As expected, there were many interesting sessions. I'm not going to give you a summary of everything I saw that I liked, but instead I'll touch on a few highlights. Probably the one that made the biggest impression on me had nothing to do with Python per se, but instead was about Sketch, a programming language designed by MIT to get children thinking about programming without saddling them with the tedium of learning syntax. This was shown in the keynote on Sunday given by Karen Brennan, who is an Assistant Professor of Education at Harvard University. Besides making it easy for the kids to get started learning about programming concepts, it also makes it easy for them to share their projects, or to take someone else's project and add to it. In other words, they are teaching kids about the benefits of open source and shared code! And while it's designed for kids, I think it would also be a huge benefit for non-technical adults by helping familiarize themselves with programming without having to get totally geeked out.

Another talk I enjoyed was Git Happens, which was given by Jessica Kerr. This was one of the talks for which I was MC'ing, and hadn't otherwise planned on attending, as I'm comfortable enough with Git. But rather than be bored, her way of explaining how Git works was much, much clearer than I have ever been able to manage when helping someone else get up to speed with Git.

Brandon Rhodes gave an excellent talk entitled Skyfield and 15 Years of Bad APIs , which covered his efforts to re-write his astronomical calculation library. It was fascinating to see how decisions which seemed reasonable at the time turned out to be less than optimal, and how he learned from them to make the new version much cleaner. As an aside, if you haven't seen Brandon talk, you're missing something special. He blends insight with an extremely dry sense of humor, making for a very enjoyable session.

I've already written about Dana Bauer's Red Balloon demo, so I won't repeat it here. Suffice it to say that it captivated the attention of everyone in the room.

My talk was basically the same talk I had given the previous month at PyCon Australia, but in a much shorter time slot: 20 minutes instead of 45! I spent much of the time before the conference consolidating my slides, and eliminating anything I could in order to cut the length of the talk. I practiced giving the session over and over, speaking as fast as I could. When the time came, I apologized in advance for the speed at which I was about to give the talk, and then blazed through it. To my surprise, I managed to finish it in 18 minutes, and had time for a few questions! Afterwards I spoke with some who attended the talk to get an idea how it seemed to them, and they didn't feel like I skipped over anything that made it hard to follow, which was my goal when I was paring it down.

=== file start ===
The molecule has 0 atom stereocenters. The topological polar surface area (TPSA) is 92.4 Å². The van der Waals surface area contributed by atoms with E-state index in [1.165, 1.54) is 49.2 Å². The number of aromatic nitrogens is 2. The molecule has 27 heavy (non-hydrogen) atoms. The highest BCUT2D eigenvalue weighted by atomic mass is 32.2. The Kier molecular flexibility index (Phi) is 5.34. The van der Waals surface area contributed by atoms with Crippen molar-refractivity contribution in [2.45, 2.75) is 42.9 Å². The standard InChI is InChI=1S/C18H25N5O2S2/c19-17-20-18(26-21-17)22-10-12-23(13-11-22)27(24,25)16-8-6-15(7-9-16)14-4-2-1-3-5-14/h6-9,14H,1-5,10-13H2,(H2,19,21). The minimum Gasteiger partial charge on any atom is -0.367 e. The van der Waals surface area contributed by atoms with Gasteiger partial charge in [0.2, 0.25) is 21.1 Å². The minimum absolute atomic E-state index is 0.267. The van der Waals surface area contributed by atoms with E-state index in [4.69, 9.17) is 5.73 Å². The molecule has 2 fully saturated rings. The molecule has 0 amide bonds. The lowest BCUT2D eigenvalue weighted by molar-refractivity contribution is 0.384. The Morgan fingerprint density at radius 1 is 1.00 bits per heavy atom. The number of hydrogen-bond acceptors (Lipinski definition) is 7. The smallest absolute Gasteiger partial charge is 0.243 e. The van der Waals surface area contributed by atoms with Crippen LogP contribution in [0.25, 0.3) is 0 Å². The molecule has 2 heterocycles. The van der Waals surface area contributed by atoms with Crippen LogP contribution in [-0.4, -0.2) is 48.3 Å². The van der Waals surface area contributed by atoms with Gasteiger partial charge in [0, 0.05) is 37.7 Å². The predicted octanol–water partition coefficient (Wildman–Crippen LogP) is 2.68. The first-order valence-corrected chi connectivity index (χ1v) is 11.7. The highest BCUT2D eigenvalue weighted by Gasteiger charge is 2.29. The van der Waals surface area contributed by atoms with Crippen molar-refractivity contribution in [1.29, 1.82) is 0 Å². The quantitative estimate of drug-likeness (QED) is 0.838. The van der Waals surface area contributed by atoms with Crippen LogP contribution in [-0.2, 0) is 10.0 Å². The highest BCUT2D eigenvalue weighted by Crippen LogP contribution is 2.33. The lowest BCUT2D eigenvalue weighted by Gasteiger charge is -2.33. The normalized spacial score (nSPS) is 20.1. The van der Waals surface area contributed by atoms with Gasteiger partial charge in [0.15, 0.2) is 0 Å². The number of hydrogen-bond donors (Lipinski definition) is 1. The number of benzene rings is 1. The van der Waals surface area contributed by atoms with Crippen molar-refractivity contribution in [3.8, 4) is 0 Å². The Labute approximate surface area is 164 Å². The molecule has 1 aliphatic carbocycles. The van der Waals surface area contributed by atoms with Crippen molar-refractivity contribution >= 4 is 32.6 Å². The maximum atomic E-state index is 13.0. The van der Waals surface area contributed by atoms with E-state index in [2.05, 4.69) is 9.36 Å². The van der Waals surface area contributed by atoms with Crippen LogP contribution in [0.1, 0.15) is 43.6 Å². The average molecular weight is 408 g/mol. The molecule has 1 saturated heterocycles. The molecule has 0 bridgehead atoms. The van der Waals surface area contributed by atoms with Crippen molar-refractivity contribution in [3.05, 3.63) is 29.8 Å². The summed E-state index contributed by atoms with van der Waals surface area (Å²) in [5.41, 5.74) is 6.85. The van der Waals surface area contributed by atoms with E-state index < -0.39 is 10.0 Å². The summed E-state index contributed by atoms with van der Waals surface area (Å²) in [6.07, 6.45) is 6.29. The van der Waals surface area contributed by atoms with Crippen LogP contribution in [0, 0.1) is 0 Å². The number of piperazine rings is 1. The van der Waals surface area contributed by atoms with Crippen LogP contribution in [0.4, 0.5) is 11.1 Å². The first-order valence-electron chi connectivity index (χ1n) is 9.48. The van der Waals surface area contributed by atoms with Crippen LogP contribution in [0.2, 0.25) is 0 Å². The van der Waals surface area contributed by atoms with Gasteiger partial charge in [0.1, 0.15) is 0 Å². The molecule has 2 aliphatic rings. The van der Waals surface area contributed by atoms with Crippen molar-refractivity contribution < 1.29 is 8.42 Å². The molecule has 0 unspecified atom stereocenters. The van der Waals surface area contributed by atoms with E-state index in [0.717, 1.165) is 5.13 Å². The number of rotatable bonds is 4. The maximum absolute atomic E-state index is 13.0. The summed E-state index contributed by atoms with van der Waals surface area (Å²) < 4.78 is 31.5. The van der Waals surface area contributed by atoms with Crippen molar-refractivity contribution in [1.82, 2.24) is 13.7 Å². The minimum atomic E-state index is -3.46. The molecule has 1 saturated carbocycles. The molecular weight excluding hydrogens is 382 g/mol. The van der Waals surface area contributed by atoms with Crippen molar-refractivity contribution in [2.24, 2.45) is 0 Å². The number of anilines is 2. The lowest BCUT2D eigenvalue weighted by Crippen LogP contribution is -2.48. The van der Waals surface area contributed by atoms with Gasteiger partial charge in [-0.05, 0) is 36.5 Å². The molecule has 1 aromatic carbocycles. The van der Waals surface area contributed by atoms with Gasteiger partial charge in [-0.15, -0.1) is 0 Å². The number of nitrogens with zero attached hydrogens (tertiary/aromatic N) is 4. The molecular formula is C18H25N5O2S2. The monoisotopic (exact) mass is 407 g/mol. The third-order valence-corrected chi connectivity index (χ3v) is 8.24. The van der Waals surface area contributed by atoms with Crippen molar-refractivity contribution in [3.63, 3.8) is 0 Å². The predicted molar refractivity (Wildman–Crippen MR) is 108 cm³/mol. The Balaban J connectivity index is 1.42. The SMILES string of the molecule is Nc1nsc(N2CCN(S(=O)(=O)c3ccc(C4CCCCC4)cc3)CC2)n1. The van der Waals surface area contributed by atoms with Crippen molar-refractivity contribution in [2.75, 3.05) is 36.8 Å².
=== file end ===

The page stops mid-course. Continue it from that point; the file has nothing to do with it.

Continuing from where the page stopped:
After the sessions had ended, I went with a fairly large group of people to a local restaurant. I didn't know very many people, and those with whom I sat were all from the team in Montréal who were going to be running PyCon 2014. They started out as strangers, but by the end of the evening (and more than a few pitchers of beer!), we became friends, and I look forward to seeing them again in Montréal next April!

Technical Career Tracks

I've been involved in discussions with technical people about the disconnect between companies that want/need to hire and retain more technical people, but whose policies seem to favor those in the managerial roles. About a year and a half ago, I had a long talk with a fellow Rackspace employee who was charged with developing our "Technical Career Track", which was going to help us succeed in attracting and retaining the best technical talent we could. Being a technical person myself, this was of course of great interest to me. But though the plans were extremely well-intentioned, they fell short of their goals.

Since then I've had the opportunity to speak at a lot of tech conferences, and I've used them to talk with people I've met there about how they saw the situation where they work. Wow, talk about opening the floodgates! Almost without exception, every technical person in a company of more than, say, 100 people, felt the same way: that they would be better off switching to a manager role, at least as far as career prospects and salary are concerned.

Based on those discussions, I believe that I've identified a fundamental flaw in the way that most organizations are structured that prevents even the best-intentioned companies from being able to treat their technical talent equitably.

I should point out that although I work for Rackspace, and that we are struggling with the same issues, that this is not based solely on this one company. Rather, the discussions I've had inside of Rackspace have led me to talk with others when I've traveled to conferences, and who are in no way connected to Rackspace, in order to get a variety of insights and observations from employees of many different companies. I felt that the added viewpoints would help me to separate issues that were intrinsic to Rackspace's culture with those that were common to most tech companies. The points I am making apply to nearly all companies of people I spoke with, including Rackspace, but this is in no way to be taken to be directed at Rackspace in particular.

After much discussion, I can say that the problem is inherent in the way that the Human Resources department organizes the employment hierarchy, and not the result of a company consciously discounting  the value of technical jobs. Let me explain: to HR, every employee needs to report to someone, and the person they report to needs to report to someone above them, on and on until eventually everyone reports to the CEO. This is an absolute requirement, and is modeled unquestioningly in every company with which I am familiar.